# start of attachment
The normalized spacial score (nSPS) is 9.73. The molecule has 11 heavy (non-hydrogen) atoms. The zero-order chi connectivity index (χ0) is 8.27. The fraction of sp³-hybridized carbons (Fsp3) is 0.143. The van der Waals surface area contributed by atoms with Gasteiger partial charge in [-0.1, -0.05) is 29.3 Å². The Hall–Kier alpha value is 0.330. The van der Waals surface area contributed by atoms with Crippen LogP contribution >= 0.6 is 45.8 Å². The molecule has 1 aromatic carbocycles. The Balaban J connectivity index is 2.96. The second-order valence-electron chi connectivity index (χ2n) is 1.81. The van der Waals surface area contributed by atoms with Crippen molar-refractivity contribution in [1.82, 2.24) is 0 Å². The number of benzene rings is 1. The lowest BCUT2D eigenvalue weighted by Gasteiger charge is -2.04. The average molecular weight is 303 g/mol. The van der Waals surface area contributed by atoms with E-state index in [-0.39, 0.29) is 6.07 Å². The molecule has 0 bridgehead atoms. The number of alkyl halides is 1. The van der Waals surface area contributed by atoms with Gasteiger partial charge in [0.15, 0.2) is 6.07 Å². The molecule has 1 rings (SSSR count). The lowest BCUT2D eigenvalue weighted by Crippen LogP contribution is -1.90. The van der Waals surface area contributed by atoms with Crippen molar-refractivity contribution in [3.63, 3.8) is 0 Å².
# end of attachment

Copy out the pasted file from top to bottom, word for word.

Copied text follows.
The normalized spacial score (nSPS) is 9.73. The molecule has 11 heavy (non-hydrogen) atoms. The zero-order chi connectivity index (χ0) is 8.27. The fraction of sp³-hybridized carbons (Fsp3) is 0.143. The van der Waals surface area contributed by atoms with Gasteiger partial charge in [-0.1, -0.05) is 29.3 Å². The Hall–Kier alpha value is 0.330. The van der Waals surface area contributed by atoms with Crippen LogP contribution >= 0.6 is 45.8 Å². The molecule has 1 aromatic carbocycles. The Balaban J connectivity index is 2.96. The second-order valence-electron chi connectivity index (χ2n) is 1.81. The van der Waals surface area contributed by atoms with Crippen molar-refractivity contribution in [1.82, 2.24) is 0 Å². The number of benzene rings is 1. The lowest BCUT2D eigenvalue weighted by Gasteiger charge is -2.04. The average molecular weight is 303 g/mol. The van der Waals surface area contributed by atoms with E-state index in [-0.39, 0.29) is 6.07 Å². The molecule has 0 bridgehead atoms. The number of alkyl halides is 1. The van der Waals surface area contributed by atoms with Gasteiger partial charge in [0.15, 0.2) is 6.07 Å². The molecule has 1 rings (SSSR count). The lowest BCUT2D eigenvalue weighted by Crippen LogP contribution is -1.90. The van der Waals surface area contributed by atoms with Crippen molar-refractivity contribution in [3.63, 3.8) is 0 Å².